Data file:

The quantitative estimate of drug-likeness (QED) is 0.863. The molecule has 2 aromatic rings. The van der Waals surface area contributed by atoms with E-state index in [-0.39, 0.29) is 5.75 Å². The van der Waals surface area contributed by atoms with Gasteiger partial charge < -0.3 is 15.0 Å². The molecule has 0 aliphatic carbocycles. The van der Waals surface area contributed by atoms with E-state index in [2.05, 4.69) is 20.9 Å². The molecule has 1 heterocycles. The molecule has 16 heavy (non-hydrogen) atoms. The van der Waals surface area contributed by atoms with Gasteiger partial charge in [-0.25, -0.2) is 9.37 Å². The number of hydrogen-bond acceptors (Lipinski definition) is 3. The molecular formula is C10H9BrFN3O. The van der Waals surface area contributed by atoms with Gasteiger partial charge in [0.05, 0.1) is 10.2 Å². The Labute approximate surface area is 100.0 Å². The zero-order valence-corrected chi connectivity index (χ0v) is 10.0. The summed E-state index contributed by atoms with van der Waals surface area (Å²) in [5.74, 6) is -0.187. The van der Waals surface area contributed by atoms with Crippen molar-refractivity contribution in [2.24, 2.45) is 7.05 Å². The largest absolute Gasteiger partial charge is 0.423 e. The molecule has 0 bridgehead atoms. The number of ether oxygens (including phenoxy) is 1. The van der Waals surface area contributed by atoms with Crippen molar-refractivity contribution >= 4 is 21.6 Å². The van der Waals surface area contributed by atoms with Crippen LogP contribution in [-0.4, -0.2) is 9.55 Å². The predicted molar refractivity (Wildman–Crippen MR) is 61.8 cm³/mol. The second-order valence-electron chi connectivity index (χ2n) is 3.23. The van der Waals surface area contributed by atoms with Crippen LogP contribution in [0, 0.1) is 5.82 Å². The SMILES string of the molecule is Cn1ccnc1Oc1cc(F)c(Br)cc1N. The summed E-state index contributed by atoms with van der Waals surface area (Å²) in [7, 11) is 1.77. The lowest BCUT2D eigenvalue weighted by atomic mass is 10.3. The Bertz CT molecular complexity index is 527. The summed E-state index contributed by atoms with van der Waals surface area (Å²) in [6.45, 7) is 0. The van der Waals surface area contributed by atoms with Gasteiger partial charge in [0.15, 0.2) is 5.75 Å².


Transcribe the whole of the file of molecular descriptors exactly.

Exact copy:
The quantitative estimate of drug-likeness (QED) is 0.863. The molecule has 2 aromatic rings. The van der Waals surface area contributed by atoms with E-state index in [-0.39, 0.29) is 5.75 Å². The van der Waals surface area contributed by atoms with Gasteiger partial charge < -0.3 is 15.0 Å². The molecule has 0 aliphatic carbocycles. The van der Waals surface area contributed by atoms with E-state index in [2.05, 4.69) is 20.9 Å². The molecule has 1 heterocycles. The molecule has 16 heavy (non-hydrogen) atoms. The van der Waals surface area contributed by atoms with Gasteiger partial charge in [-0.25, -0.2) is 9.37 Å². The number of hydrogen-bond acceptors (Lipinski definition) is 3. The molecular formula is C10H9BrFN3O. The van der Waals surface area contributed by atoms with Gasteiger partial charge in [0.05, 0.1) is 10.2 Å². The Labute approximate surface area is 100.0 Å². The zero-order valence-corrected chi connectivity index (χ0v) is 10.0. The summed E-state index contributed by atoms with van der Waals surface area (Å²) in [5.74, 6) is -0.187. The van der Waals surface area contributed by atoms with Crippen molar-refractivity contribution in [2.24, 2.45) is 7.05 Å². The largest absolute Gasteiger partial charge is 0.423 e. The molecule has 0 bridgehead atoms. The number of ether oxygens (including phenoxy) is 1. The van der Waals surface area contributed by atoms with Crippen molar-refractivity contribution >= 4 is 21.6 Å². The van der Waals surface area contributed by atoms with Crippen LogP contribution in [-0.4, -0.2) is 9.55 Å². The predicted molar refractivity (Wildman–Crippen MR) is 61.8 cm³/mol. The second-order valence-electron chi connectivity index (χ2n) is 3.23. The van der Waals surface area contributed by atoms with Crippen LogP contribution in [0, 0.1) is 5.82 Å². The SMILES string of the molecule is Cn1ccnc1Oc1cc(F)c(Br)cc1N. The summed E-state index contributed by atoms with van der Waals surface area (Å²) in [7, 11) is 1.77. The lowest BCUT2D eigenvalue weighted by atomic mass is 10.3. The Bertz CT molecular complexity index is 527. The summed E-state index contributed by atoms with van der Waals surface area (Å²) in [6.45, 7) is 0. The van der Waals surface area contributed by atoms with Gasteiger partial charge in [0.15, 0.2) is 5.75 Å².